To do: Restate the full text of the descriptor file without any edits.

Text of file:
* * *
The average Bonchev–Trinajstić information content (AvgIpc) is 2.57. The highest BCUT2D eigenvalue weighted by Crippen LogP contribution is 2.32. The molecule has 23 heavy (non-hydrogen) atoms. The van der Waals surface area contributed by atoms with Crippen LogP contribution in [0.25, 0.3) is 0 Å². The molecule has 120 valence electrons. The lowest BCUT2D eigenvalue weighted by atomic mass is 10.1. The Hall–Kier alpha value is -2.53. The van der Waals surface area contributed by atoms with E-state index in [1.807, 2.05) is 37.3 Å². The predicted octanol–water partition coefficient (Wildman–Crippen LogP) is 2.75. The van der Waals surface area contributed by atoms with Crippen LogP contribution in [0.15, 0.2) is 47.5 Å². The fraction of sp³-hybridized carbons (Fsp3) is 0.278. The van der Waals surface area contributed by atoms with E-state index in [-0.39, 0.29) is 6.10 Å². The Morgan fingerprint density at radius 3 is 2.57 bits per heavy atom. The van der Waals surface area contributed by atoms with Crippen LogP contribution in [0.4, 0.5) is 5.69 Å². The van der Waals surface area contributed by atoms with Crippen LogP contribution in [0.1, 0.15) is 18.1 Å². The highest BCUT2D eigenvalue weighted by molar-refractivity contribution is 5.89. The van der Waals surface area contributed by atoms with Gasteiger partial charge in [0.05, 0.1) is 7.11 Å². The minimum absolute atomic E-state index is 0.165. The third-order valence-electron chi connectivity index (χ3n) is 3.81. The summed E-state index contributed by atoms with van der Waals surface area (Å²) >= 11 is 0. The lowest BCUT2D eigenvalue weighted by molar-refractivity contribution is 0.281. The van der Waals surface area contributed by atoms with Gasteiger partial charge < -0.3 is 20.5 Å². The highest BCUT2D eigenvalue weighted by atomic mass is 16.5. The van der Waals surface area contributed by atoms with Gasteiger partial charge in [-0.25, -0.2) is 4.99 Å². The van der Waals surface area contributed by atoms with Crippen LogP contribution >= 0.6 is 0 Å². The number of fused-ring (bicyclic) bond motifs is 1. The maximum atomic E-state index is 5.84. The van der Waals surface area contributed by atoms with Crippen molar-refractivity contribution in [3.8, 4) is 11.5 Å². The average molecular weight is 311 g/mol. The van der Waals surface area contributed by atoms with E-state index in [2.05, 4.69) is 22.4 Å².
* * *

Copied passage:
The average Bonchev–Trinajstić information content (AvgIpc) is 2.57. The highest BCUT2D eigenvalue weighted by Crippen LogP contribution is 2.32. The molecule has 23 heavy (non-hydrogen) atoms. The van der Waals surface area contributed by atoms with Crippen LogP contribution in [0.25, 0.3) is 0 Å². The molecule has 120 valence electrons. The lowest BCUT2D eigenvalue weighted by atomic mass is 10.1. The Hall–Kier alpha value is -2.53. The van der Waals surface area contributed by atoms with E-state index in [1.807, 2.05) is 37.3 Å². The predicted octanol–water partition coefficient (Wildman–Crippen LogP) is 2.75. The van der Waals surface area contributed by atoms with Crippen LogP contribution in [0.15, 0.2) is 47.5 Å². The fraction of sp³-hybridized carbons (Fsp3) is 0.278. The van der Waals surface area contributed by atoms with E-state index in [-0.39, 0.29) is 6.10 Å². The Morgan fingerprint density at radius 3 is 2.57 bits per heavy atom. The van der Waals surface area contributed by atoms with Crippen LogP contribution in [0.4, 0.5) is 5.69 Å². The van der Waals surface area contributed by atoms with Crippen LogP contribution in [0.1, 0.15) is 18.1 Å². The highest BCUT2D eigenvalue weighted by molar-refractivity contribution is 5.89. The van der Waals surface area contributed by atoms with Gasteiger partial charge in [0.05, 0.1) is 7.11 Å². The minimum absolute atomic E-state index is 0.165. The third-order valence-electron chi connectivity index (χ3n) is 3.81. The summed E-state index contributed by atoms with van der Waals surface area (Å²) >= 11 is 0. The lowest BCUT2D eigenvalue weighted by molar-refractivity contribution is 0.281. The van der Waals surface area contributed by atoms with Gasteiger partial charge < -0.3 is 20.5 Å². The highest BCUT2D eigenvalue weighted by atomic mass is 16.5. The van der Waals surface area contributed by atoms with Gasteiger partial charge in [-0.25, -0.2) is 4.99 Å². The van der Waals surface area contributed by atoms with Crippen LogP contribution >= 0.6 is 0 Å². The number of fused-ring (bicyclic) bond motifs is 1. The maximum atomic E-state index is 5.84. The van der Waals surface area contributed by atoms with Crippen molar-refractivity contribution in [3.8, 4) is 11.5 Å². The average molecular weight is 311 g/mol. The van der Waals surface area contributed by atoms with E-state index in [2.05, 4.69) is 22.4 Å².